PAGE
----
The movie becomes a fight for Jean’s soul as Phoenix threatens to overtake her mind and divide the X-Men, particularly Jean and her mentor, Charles. “It’s about the butterfly effect of this thing happening,” says Turner, who studied schizophrenia and multiple personality disorders to prepare. “What happens when the person you love the most falls into darkness?”

Additionally, the film comes at a crucial time for Fox’s creative team. After The Last Stand director was outed as a sexual harasser, he and his production company were forced to sever ties with DC and Warner Bros., where he’d been setting up shop as a producer for the last few years. The Last Stand star Ellen Page accused Ratner of sexual harassment and blatant homophobia on-set. However, some more recent allegations regarding Bryan Singer have come to light again, after surfacing in 2014 briefly and dying down just as fast.

Singer, who’s become known for having erratic, unorganized sets in recent years and was even fired from his most recent project – a Queen biopic starring Rami Malek called Bohemian Rhapsody – was accused of sexually assaulting a 17-year old boy in 2003. Singer – who’s credited as a producer on X-Men: Dark Phoenix but hasn’t done any work on it directly – denies the allegations, but between him and Brett Ratner, Fox needs a new face for their creative team, and Simon Kinberg is convinced he’s the man for the job.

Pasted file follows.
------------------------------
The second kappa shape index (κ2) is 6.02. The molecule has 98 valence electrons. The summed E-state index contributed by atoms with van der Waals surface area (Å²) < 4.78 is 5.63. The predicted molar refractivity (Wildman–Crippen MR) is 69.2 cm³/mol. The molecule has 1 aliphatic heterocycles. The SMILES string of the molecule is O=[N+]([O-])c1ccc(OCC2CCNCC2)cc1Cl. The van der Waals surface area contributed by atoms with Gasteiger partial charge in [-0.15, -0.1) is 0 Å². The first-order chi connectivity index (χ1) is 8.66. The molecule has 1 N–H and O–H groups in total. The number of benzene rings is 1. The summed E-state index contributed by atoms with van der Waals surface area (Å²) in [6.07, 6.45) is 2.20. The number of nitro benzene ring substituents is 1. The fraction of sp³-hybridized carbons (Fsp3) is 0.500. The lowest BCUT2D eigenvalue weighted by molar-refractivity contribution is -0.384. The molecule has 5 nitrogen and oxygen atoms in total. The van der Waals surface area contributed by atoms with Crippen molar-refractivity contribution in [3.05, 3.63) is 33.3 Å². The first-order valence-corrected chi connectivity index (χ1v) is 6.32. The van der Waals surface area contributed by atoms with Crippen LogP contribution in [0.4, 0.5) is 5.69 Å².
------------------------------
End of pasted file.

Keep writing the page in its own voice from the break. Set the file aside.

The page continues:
“I had heard stories of these sets,” admits Jessica Chastain, who plays an otherworldly shapeshifter who comes into contact with Phoenix. “But working with Simon and Hutch and Sophie was the most loving, strong, happy set.” Adds [Jennifer] Lawrence: “It was unrecognizable. Everything was on time. Everything was organized. These movies have always been fun amidst chaos, and now they were fun with no chaos.”

In regards to her character, Chastain said, “Simon and I were talking about the character and I said, ‘I keep thinking of the vet who tells you you need to put your dog down. There’s something very clinical about it.” Chastain is currently starring in Aaron Sorkin’s directorial debut, Molly’s Game, which is garnering rave reviews for Sorkin’s writing and Chastain’s performance: you can check out more images from the film below:

X-Men: Dark Phoenix hits theaters on November 2nd, 2018.


Images: Fox, Marvel, Entertainment Weekly

Source: Entertainment Weekly

X-Men: Dark Phoenix – EW First Look Dives Into The New Film

The latest in the X-Men franchise hits theaters on November 2nd, 2018.

By Josef Rodriguez | 12/8/2017 01:00 PM PT

News